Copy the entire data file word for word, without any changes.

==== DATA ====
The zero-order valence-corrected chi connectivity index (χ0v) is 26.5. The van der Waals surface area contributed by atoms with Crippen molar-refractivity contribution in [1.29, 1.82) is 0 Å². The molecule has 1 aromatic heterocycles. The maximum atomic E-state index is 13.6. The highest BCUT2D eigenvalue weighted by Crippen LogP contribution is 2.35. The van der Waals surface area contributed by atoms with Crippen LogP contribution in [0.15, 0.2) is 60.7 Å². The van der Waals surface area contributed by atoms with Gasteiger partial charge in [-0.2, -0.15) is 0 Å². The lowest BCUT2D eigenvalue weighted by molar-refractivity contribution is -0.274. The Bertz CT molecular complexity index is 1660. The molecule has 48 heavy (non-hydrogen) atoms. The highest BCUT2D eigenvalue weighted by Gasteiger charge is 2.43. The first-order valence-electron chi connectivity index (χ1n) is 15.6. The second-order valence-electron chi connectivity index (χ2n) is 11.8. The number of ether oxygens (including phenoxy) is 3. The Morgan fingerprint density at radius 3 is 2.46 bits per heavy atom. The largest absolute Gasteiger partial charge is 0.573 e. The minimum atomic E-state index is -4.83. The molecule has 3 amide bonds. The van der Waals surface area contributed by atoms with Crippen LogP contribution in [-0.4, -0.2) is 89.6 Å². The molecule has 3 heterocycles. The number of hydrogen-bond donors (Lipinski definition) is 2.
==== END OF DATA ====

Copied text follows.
The zero-order valence-corrected chi connectivity index (χ0v) is 26.5. The van der Waals surface area contributed by atoms with Crippen molar-refractivity contribution in [1.29, 1.82) is 0 Å². The molecule has 1 aromatic heterocycles. The maximum atomic E-state index is 13.6. The highest BCUT2D eigenvalue weighted by Crippen LogP contribution is 2.35. The van der Waals surface area contributed by atoms with Crippen LogP contribution in [0.15, 0.2) is 60.7 Å². The van der Waals surface area contributed by atoms with Gasteiger partial charge in [-0.2, -0.15) is 0 Å². The lowest BCUT2D eigenvalue weighted by molar-refractivity contribution is -0.274. The Bertz CT molecular complexity index is 1660. The molecule has 48 heavy (non-hydrogen) atoms. The highest BCUT2D eigenvalue weighted by Gasteiger charge is 2.43. The first-order valence-electron chi connectivity index (χ1n) is 15.6. The second-order valence-electron chi connectivity index (χ2n) is 11.8. The number of ether oxygens (including phenoxy) is 3. The Morgan fingerprint density at radius 3 is 2.46 bits per heavy atom. The largest absolute Gasteiger partial charge is 0.573 e. The minimum atomic E-state index is -4.83. The molecule has 3 amide bonds. The van der Waals surface area contributed by atoms with Crippen LogP contribution in [-0.4, -0.2) is 89.6 Å². The molecule has 3 heterocycles. The number of hydrogen-bond donors (Lipinski definition) is 2.